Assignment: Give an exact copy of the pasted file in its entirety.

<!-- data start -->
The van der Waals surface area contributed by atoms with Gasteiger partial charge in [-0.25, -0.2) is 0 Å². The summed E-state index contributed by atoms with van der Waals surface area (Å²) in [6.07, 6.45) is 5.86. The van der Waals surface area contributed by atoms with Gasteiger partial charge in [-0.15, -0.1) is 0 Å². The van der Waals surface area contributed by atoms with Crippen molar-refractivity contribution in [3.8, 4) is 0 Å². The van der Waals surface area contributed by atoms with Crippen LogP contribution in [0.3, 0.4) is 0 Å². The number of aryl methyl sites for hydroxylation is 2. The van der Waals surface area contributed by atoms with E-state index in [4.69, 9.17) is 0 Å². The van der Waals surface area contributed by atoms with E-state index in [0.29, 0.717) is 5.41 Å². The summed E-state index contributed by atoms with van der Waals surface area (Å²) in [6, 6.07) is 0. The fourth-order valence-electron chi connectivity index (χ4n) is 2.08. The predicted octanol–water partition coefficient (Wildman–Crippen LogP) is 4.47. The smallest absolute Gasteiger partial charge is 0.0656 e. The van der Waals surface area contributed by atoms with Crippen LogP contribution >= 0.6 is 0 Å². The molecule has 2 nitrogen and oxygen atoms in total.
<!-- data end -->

The van der Waals surface area contributed by atoms with Gasteiger partial charge in [-0.25, -0.2) is 0 Å². The summed E-state index contributed by atoms with van der Waals surface area (Å²) in [6.07, 6.45) is 5.86. The van der Waals surface area contributed by atoms with Gasteiger partial charge in [-0.15, -0.1) is 0 Å². The van der Waals surface area contributed by atoms with Crippen molar-refractivity contribution in [3.8, 4) is 0 Å². The van der Waals surface area contributed by atoms with Crippen LogP contribution in [0.3, 0.4) is 0 Å². The number of aryl methyl sites for hydroxylation is 2. The van der Waals surface area contributed by atoms with E-state index in [4.69, 9.17) is 0 Å². The van der Waals surface area contributed by atoms with E-state index in [0.29, 0.717) is 5.41 Å². The summed E-state index contributed by atoms with van der Waals surface area (Å²) in [6, 6.07) is 0. The fourth-order valence-electron chi connectivity index (χ4n) is 2.08. The predicted octanol–water partition coefficient (Wildman–Crippen LogP) is 4.47. The smallest absolute Gasteiger partial charge is 0.0656 e. The van der Waals surface area contributed by atoms with Crippen LogP contribution >= 0.6 is 0 Å². The molecule has 2 nitrogen and oxygen atoms in total.